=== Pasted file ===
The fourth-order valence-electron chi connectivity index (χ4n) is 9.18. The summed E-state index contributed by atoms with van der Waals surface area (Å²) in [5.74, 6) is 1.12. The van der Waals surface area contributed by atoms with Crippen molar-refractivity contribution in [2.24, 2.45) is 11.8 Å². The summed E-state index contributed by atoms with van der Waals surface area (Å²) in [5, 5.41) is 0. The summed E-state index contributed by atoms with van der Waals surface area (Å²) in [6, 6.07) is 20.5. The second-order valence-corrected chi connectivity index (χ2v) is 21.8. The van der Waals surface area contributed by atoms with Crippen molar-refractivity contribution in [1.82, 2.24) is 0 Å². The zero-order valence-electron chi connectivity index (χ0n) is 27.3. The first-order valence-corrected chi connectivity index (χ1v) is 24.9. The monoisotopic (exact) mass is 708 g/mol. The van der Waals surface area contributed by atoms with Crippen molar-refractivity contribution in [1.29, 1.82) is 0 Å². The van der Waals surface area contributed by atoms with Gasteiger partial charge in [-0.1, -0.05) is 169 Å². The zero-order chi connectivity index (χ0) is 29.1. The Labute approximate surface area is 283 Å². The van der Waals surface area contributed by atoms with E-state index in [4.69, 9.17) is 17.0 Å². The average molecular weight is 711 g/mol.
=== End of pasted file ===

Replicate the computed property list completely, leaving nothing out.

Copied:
The fourth-order valence-electron chi connectivity index (χ4n) is 9.18. The summed E-state index contributed by atoms with van der Waals surface area (Å²) in [5.74, 6) is 1.12. The van der Waals surface area contributed by atoms with Crippen molar-refractivity contribution in [2.24, 2.45) is 11.8 Å². The summed E-state index contributed by atoms with van der Waals surface area (Å²) in [5, 5.41) is 0. The summed E-state index contributed by atoms with van der Waals surface area (Å²) in [6, 6.07) is 20.5. The second-order valence-corrected chi connectivity index (χ2v) is 21.8. The van der Waals surface area contributed by atoms with Crippen molar-refractivity contribution in [1.82, 2.24) is 0 Å². The zero-order valence-electron chi connectivity index (χ0n) is 27.3. The first-order valence-corrected chi connectivity index (χ1v) is 24.9. The monoisotopic (exact) mass is 708 g/mol. The van der Waals surface area contributed by atoms with Crippen molar-refractivity contribution in [1.29, 1.82) is 0 Å². The van der Waals surface area contributed by atoms with Gasteiger partial charge in [-0.1, -0.05) is 169 Å². The zero-order chi connectivity index (χ0) is 29.1. The Labute approximate surface area is 283 Å². The van der Waals surface area contributed by atoms with E-state index in [4.69, 9.17) is 17.0 Å². The average molecular weight is 711 g/mol.